China targets 7.5% economic growth for 2014
Chinese police search Tiananmen Square before the start of the National People's Congress in the Great Hall of the People in Beijing on March 5, 2014 - by Mark Ralston
The announcement came in Li's speech to the annual session of the National People's Congress, which meets to approve policies decided by the ruling Communist party.
"We must keep economic development as the central task and maintain a proper growth rate," Li said.
"On the basis of careful comparison and repeatedly weighing various factors, as well as considering what is needed and what is possible, we set a growth target of around 7.5 percent."
China's three decades of rapid industrialisation have transformed its economy and seen incomes soar, but have also brought severe environmental consequences including smog that regularly blankets cities.
In his speech Li said he is "declaring war" on pollution, describing it as a "red-light warning" against inefficiency as he sought to address public concerns on issues from poisoned waterways to food safety.
"We will declare war against pollution and fight it with the same determination we battled poverty," he said.
The world's second-largest economy grew 7.7 percent in 2013, the same as in 2012 -- which was the slowest rate of growth since 1999.
Rising prosperity is a key part of the Communist Party's claim to legitimacy in China, and the government usually sets a conservative economic growth target that it regularly exceeds.
The figure is closely watched by analysts for insight into the leadership's thinking about the economy and how they expect it to perform, as well as what policy initiatives they intend to pursue.
Keeping the target unchanged from last year suggests the government wants to stress stability as it carries out promised economic reforms, analysts said.
"My feeling is that on one hand it serves as a signal to stabilise expectations, while on the other it shows policymakers have confidence in maintaining stable momentum in the overall economy," said Ma Xiaoping, Beijing-based economist for British bank HSBC.
"The policy focus this year is to promote reforms and implement reform policies," she told AFP. "As long as the economy is not showing signs of an accelerated slowdown, there won't be any significant changes in the policy environment."
The 7.5 percent goal came after soft recent economic data, with a key manufacturing index slipping to an eight-month low in February, the government said Saturday.
"We believe China can achieve 7.5 percent GDP growth this year," economists with Bank of America Merrill Lynch said in a research note on the target, despite what they described as recent "negative news and data" such as manufacturing declines.
They said they would maintain their slightly higher forecast of 7.6 percent. The median forecast in a survey of 14 economists by AFP in January predicted growth of 7.5 percent for this year.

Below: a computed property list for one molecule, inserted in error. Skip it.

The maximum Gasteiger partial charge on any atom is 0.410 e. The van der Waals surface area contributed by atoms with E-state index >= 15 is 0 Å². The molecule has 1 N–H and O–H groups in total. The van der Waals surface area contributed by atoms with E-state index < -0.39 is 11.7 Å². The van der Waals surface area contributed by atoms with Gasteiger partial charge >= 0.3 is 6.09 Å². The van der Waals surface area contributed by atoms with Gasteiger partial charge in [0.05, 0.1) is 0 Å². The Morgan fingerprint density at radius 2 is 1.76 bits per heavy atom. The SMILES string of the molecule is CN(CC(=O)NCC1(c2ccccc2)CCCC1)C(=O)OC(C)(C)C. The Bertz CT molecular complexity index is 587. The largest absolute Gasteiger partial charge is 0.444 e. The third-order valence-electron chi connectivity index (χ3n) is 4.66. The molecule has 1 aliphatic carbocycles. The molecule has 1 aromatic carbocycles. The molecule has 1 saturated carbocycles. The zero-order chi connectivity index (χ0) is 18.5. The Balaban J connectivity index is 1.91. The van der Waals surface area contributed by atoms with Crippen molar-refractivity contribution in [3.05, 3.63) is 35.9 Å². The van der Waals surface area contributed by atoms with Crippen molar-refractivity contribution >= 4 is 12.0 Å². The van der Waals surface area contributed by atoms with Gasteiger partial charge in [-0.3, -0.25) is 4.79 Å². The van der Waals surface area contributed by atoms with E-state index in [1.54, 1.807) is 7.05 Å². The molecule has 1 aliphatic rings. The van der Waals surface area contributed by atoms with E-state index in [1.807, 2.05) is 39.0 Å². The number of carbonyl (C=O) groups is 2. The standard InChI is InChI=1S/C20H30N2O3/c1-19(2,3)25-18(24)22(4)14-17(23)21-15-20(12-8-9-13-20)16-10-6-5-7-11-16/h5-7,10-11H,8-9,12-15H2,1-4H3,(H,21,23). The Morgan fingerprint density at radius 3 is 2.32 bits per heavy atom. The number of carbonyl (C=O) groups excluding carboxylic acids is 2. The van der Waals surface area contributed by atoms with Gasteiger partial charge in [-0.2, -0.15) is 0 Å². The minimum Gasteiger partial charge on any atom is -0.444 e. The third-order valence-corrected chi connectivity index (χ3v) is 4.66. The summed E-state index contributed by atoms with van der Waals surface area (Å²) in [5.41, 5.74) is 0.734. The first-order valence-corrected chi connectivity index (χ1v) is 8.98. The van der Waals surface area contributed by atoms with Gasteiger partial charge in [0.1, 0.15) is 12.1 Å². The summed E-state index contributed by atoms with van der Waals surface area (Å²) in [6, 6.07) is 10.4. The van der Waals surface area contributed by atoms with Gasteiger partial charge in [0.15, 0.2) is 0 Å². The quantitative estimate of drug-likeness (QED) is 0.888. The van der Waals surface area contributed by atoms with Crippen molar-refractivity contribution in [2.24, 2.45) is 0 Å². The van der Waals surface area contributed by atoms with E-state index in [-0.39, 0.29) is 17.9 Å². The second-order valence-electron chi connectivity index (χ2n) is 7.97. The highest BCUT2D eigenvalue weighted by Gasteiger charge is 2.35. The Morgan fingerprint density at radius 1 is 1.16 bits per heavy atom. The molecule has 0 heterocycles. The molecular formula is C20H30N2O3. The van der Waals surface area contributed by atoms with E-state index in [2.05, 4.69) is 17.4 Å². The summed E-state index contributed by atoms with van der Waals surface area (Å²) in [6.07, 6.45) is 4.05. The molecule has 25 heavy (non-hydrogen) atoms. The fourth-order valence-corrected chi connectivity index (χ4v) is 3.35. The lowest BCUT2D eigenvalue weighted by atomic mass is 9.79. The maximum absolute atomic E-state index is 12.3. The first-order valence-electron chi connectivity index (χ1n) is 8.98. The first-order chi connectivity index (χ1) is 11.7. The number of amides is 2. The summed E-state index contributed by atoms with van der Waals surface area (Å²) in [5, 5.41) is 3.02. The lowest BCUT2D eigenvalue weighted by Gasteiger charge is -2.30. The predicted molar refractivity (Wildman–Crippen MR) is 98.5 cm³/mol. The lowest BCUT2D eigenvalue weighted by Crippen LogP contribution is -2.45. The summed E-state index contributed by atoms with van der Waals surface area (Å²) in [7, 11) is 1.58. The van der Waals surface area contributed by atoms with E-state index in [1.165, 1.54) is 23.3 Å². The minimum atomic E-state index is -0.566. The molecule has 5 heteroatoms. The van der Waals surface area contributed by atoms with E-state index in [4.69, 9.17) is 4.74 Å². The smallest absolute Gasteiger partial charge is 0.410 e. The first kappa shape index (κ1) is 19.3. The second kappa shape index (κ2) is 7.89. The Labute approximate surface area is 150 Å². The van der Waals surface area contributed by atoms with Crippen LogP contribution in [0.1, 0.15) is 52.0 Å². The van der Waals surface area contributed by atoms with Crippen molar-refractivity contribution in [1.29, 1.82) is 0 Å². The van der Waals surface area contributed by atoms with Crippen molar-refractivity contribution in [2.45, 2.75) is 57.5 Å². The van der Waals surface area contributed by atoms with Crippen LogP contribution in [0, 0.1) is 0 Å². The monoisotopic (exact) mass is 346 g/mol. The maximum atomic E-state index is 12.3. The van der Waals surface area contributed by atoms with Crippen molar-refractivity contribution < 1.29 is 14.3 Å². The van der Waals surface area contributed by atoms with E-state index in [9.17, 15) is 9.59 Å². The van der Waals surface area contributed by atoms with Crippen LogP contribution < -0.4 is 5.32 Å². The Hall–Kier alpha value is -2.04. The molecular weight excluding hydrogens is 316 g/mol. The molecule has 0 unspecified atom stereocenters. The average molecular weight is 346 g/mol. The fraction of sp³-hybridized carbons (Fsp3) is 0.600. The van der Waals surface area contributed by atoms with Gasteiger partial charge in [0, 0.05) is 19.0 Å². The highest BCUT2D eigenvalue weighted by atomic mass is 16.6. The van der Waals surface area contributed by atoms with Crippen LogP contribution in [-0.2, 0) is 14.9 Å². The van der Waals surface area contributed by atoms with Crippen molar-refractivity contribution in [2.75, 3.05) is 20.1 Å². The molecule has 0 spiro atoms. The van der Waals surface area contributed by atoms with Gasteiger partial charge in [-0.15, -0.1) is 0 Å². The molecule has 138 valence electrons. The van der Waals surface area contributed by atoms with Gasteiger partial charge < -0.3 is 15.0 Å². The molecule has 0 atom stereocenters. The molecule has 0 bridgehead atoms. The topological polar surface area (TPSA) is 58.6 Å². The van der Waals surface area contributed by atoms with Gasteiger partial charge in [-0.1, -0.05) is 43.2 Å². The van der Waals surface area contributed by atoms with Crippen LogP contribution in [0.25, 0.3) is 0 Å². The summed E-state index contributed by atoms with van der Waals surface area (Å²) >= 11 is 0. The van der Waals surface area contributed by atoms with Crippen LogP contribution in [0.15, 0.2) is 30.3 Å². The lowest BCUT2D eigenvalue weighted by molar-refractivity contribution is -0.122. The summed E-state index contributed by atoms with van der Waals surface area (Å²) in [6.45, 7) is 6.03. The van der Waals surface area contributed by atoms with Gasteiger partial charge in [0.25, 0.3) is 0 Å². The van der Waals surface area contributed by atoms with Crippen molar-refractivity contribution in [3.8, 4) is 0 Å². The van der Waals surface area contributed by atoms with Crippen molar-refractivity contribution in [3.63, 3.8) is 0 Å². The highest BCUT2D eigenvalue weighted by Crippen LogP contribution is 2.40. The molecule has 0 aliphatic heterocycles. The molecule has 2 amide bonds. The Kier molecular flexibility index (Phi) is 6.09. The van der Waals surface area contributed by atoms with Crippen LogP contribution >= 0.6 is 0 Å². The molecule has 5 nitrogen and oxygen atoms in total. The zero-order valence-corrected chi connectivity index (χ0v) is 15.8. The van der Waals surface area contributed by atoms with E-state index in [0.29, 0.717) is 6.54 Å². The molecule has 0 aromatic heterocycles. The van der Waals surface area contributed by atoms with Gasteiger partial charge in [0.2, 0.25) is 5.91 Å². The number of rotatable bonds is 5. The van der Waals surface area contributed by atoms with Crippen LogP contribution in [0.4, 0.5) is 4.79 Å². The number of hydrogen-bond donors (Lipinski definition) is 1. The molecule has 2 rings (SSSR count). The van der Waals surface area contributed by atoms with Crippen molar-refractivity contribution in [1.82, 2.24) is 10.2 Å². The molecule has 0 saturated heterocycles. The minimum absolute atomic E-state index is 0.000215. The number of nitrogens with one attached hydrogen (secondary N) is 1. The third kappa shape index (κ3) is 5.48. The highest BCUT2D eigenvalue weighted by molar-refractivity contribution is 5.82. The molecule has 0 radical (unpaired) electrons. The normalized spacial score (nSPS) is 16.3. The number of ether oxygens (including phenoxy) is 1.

China's leadership says it wants to transform the country's economic growth model away from an over-reliance on often wasteful investment, and instead make private demand the driver for the country's future development.
They expect the change to result in slower but more sustainable rates of expansion.
"This target... will boost market confidence and promote economic structural adjustment," Li said in the speech, his first work report since becoming premier at last year's NPC.
"Boosting domestic demand is both a major force driving economic growth and an important structural adjustment," he added.
China's once regular annual double-digit growth rates have been on a slowing trend, and the 2013 result meant GDP growth had been in single figures for three consecutive years for the first time since 2002.
The NPC comes after a major Communist Party meeting known as the Third Plenum in November that flagged economic reforms including allowing the market to play a "decisive" role in the economy.
"Reform has brought us the greatest benefits," Li said, adding there would be more changes to the financial sector, such as allowing financial institutions greater authority to set interest rates.
China began allowing banks to decide their own lending rates in July last year, but still sets deposit rates by administrative order.
Li vowed to keep China's yuan currency "basically stable at an appropriate, balanced level", while expanding the band within which it is allowed to float against other units and moving towards capital account convertibility.
China's financial authorities allow the yuan, also known as the renminbi, to move up or down one percent daily on either side of a mid-point they say is set by polling market makers.
Li's comments came after the yuan, which has been on a steady upward trend for years, slid sharply in recent weeks against the US dollar to eight-month lows, before partially recovering.
Currency dealers have called the depreciation a deliberate move by the People's Bank of China, the central bank, to target speculative funds betting on continued increases.
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